You may not live in California or even in the United States. However, the decision that is facing California voters of whether to label genetically modified foods will reverberate across the country. If you are elsewhere in the world, it is likely who are in one of the 61 countries that already have labeling in place. My hope is that regardless of where you are, you will reach out to people who can vote in this election and encourage them to vote Yes on Proposition 37.
It’s dinner time. Do you know what you’re eating? Do you know what your children are eating? The California Right to Know campaign wants to make sure you do. Proposition 37 requires that food that has been genetically engineered be labeled because we have the right to know what is in our food.
Genetically engineered (GE) foods, otherwise known as genetically modified organisms (GMO’s), contain within their DNA genes from another species of animal, plant, virus or bacteria. Without GE labeling, current nutritional labels do not tell consumers if the salmon they’re purchasing has been spliced with an eel or if the corn they’re consuming contains an internal insecticide, both of which are available on the market.
Although genetic modification was supposed to make food more nutritious and drought tolerant, nearly all of it has been used to create herbicide-resistant crops, such as Monsanto’s “Round Up Ready” corn, or internal insecticides. The result is that millions more pounds of herbicide are being used on crops1, weeds are adapting to resist such herbicides2, and farmers must use even more potent herbicides than before such as 2,4-D, an active ingredient in Agent Orange. The environmental and human health impact of this cycle of ever-increasing herbicide potency is hard to exaggerate.
The opposition’s question is: “If GE foods are safe, why label them?” My question is: “If GE foods are safe, why not label them?” The argument that labeling would create panic is a slight to the intelligence of Californians. Instead of spending boatloads buying the airwaves with misleading advertising, why not educate the public on the benefits of this technology? The reason is that these benefits are hard to identify.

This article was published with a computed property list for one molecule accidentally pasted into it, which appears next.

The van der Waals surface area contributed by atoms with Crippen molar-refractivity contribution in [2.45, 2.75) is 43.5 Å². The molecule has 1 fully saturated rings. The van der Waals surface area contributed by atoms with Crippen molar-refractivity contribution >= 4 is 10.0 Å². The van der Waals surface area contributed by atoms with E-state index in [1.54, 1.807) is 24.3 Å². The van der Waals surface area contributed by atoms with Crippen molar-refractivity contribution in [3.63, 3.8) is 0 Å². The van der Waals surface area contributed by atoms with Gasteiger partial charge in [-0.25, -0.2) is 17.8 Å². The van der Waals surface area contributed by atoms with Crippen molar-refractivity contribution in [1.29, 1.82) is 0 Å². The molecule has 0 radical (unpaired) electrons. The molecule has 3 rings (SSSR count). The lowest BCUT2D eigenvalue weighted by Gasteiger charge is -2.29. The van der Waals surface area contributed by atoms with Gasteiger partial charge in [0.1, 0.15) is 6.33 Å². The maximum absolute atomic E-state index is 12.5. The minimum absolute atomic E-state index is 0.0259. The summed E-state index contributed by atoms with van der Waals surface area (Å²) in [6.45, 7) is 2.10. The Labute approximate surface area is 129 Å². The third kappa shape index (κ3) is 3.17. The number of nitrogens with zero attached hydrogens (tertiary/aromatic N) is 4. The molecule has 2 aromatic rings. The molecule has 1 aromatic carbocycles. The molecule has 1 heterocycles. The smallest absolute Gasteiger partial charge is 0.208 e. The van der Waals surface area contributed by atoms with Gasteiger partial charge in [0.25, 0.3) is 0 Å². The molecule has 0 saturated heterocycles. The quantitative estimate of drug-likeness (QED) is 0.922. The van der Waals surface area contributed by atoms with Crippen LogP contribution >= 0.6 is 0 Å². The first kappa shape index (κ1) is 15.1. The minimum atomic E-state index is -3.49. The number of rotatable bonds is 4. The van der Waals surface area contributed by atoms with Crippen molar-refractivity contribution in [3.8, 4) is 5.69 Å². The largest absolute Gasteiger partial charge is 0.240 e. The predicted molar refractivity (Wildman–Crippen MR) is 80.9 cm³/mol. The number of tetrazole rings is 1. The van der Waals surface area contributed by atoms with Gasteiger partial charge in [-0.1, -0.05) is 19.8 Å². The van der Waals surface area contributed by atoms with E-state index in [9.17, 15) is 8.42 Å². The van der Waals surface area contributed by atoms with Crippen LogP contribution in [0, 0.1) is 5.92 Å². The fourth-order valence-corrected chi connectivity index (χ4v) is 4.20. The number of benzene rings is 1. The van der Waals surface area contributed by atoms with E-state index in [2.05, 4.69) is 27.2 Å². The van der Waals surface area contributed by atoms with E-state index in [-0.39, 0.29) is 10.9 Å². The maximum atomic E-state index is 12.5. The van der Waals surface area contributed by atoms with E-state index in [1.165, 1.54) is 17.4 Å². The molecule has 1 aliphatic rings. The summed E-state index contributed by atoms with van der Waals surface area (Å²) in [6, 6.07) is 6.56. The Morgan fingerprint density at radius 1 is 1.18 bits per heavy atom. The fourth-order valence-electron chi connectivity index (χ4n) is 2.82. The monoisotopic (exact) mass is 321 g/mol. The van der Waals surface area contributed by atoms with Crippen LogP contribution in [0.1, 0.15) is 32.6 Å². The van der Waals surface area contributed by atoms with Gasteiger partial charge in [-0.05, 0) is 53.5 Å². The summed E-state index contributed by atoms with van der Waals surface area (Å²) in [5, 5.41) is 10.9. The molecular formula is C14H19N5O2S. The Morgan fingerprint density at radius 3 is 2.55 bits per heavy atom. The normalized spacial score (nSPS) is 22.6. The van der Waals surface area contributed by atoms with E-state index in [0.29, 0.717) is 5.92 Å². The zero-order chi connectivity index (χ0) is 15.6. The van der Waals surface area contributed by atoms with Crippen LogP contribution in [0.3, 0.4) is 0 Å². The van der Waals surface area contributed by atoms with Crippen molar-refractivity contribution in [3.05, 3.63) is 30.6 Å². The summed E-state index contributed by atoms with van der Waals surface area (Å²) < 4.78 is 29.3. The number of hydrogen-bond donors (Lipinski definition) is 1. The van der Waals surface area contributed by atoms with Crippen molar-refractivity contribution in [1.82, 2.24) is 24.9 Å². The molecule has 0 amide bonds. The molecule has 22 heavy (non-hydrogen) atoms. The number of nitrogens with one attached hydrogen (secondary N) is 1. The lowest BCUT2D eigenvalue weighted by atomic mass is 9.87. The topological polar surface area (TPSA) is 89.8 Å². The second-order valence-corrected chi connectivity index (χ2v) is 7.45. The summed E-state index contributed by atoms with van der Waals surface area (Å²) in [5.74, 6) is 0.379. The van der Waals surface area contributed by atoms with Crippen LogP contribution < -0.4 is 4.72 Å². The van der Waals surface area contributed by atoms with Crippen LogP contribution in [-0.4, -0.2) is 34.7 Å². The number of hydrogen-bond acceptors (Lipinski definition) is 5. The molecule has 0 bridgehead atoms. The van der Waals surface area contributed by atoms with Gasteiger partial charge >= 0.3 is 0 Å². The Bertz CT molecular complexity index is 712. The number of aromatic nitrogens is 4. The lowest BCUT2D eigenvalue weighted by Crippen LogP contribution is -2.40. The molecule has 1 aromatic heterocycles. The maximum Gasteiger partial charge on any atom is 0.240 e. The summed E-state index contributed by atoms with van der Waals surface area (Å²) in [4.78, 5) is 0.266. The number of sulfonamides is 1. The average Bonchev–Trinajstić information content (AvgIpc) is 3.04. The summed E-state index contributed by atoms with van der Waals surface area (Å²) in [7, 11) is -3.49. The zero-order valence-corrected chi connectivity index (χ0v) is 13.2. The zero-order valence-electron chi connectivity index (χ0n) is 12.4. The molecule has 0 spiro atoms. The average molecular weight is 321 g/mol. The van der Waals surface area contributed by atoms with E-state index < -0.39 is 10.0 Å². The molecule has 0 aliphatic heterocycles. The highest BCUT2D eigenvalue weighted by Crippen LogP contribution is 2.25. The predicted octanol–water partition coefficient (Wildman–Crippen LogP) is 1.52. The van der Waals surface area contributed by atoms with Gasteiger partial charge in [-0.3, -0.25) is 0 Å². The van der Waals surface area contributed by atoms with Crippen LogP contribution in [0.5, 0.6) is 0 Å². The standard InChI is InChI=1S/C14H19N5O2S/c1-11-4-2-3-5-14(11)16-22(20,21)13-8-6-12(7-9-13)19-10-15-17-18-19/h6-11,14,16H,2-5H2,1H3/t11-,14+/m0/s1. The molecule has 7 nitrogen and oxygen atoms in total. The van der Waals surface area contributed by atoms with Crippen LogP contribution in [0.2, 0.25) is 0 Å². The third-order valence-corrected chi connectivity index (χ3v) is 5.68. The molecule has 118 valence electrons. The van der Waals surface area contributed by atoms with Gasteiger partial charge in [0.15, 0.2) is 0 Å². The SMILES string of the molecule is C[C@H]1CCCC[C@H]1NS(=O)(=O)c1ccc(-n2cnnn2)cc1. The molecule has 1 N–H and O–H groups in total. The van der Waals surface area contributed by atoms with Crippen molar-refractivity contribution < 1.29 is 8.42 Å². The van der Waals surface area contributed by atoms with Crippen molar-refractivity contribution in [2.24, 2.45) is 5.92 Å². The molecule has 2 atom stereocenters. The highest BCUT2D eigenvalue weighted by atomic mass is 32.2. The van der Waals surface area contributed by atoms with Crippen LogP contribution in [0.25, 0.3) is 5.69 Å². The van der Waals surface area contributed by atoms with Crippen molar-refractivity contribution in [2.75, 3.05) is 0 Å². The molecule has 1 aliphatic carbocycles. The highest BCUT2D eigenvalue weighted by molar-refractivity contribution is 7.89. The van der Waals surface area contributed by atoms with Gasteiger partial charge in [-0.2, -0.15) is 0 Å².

The little good research that does exist (and none is on humans) ranges from disturbing to downright terrifying. The peer-reviewed publication Food and Chemical Toxicology , August 20123, published the first ever long term, independent study. Rats fed food containing Round Up Ready corn experienced massive tumors, organ damage, and premature death. “It’s safe. Trust me,” doesn’t mean much coming from the same companies who told us DDT and Agent Orange are safe. Until further independent studies occur, subjecting uninformed people to untested technology is irresponsible and immoral.
There is a long-term human study underway on the American public. Our children may carry signs reading, “I am not a lab rat” or “I am not a science experiment.” But the truth is, they are lab rats and they are science experiments. The only way to stop that reality is to label genetically modified foods.
According to the MapLight4, not a single individual has donated money to oppose Prop 37. Their listed donors are only companies and organizations who profit from GE technology and do not want their methods revealed to their consumers and do not want to be held to any standard of accountability. The California Right to Know, Yes on 37, website shows thousands of individuals who have donated small amounts in support. This adds up to $35 million for the opposition and $7 million for the support, but people-wise, it adds up to zero for the opposition and millions who support Prop 37.